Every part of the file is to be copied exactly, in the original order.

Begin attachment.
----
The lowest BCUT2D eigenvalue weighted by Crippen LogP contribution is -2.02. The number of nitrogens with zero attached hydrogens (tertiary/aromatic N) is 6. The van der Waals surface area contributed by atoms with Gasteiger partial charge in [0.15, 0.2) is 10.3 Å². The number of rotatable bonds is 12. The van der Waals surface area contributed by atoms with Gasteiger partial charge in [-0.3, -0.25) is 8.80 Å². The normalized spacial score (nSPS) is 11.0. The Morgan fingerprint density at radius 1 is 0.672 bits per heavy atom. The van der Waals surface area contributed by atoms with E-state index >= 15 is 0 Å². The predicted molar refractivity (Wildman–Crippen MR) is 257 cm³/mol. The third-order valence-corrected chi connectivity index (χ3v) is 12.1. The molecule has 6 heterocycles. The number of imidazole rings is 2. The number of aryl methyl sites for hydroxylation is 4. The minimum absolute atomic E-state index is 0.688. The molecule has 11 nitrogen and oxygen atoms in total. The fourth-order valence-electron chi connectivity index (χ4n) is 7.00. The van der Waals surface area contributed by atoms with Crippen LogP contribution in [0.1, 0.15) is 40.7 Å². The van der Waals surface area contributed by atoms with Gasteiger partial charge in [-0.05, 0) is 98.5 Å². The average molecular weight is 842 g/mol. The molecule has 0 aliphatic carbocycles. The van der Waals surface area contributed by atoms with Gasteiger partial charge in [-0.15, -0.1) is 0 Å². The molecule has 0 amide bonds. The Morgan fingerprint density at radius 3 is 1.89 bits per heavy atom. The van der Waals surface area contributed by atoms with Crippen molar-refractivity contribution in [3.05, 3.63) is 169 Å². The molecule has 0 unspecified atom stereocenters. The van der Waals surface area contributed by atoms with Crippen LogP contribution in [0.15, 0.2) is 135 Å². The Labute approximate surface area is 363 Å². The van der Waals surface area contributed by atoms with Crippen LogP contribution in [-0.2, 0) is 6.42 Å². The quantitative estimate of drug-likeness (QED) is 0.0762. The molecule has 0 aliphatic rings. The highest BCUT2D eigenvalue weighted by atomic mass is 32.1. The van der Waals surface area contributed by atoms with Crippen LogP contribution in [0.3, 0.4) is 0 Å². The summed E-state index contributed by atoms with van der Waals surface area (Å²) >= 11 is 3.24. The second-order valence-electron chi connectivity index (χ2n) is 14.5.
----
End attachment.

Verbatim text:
The lowest BCUT2D eigenvalue weighted by Crippen LogP contribution is -2.02. The number of nitrogens with zero attached hydrogens (tertiary/aromatic N) is 6. The van der Waals surface area contributed by atoms with Gasteiger partial charge in [0.15, 0.2) is 10.3 Å². The number of rotatable bonds is 12. The van der Waals surface area contributed by atoms with Gasteiger partial charge in [-0.3, -0.25) is 8.80 Å². The normalized spacial score (nSPS) is 11.0. The Morgan fingerprint density at radius 1 is 0.672 bits per heavy atom. The van der Waals surface area contributed by atoms with E-state index >= 15 is 0 Å². The predicted molar refractivity (Wildman–Crippen MR) is 257 cm³/mol. The third-order valence-corrected chi connectivity index (χ3v) is 12.1. The molecule has 6 heterocycles. The number of imidazole rings is 2. The number of aryl methyl sites for hydroxylation is 4. The minimum absolute atomic E-state index is 0.688. The molecule has 11 nitrogen and oxygen atoms in total. The fourth-order valence-electron chi connectivity index (χ4n) is 7.00. The van der Waals surface area contributed by atoms with Crippen LogP contribution in [0.1, 0.15) is 40.7 Å². The van der Waals surface area contributed by atoms with Gasteiger partial charge in [-0.05, 0) is 98.5 Å². The average molecular weight is 842 g/mol. The molecule has 0 aliphatic carbocycles. The van der Waals surface area contributed by atoms with Gasteiger partial charge in [-0.15, -0.1) is 0 Å². The molecule has 0 amide bonds. The Morgan fingerprint density at radius 3 is 1.89 bits per heavy atom. The van der Waals surface area contributed by atoms with Crippen molar-refractivity contribution in [3.05, 3.63) is 169 Å². The molecule has 0 unspecified atom stereocenters. The van der Waals surface area contributed by atoms with Crippen LogP contribution in [0.15, 0.2) is 135 Å². The Labute approximate surface area is 363 Å². The van der Waals surface area contributed by atoms with Crippen LogP contribution in [-0.2, 0) is 6.42 Å². The quantitative estimate of drug-likeness (QED) is 0.0762. The molecule has 0 aliphatic rings. The highest BCUT2D eigenvalue weighted by atomic mass is 32.1. The van der Waals surface area contributed by atoms with Crippen LogP contribution in [0.3, 0.4) is 0 Å². The summed E-state index contributed by atoms with van der Waals surface area (Å²) >= 11 is 3.24. The second-order valence-electron chi connectivity index (χ2n) is 14.5.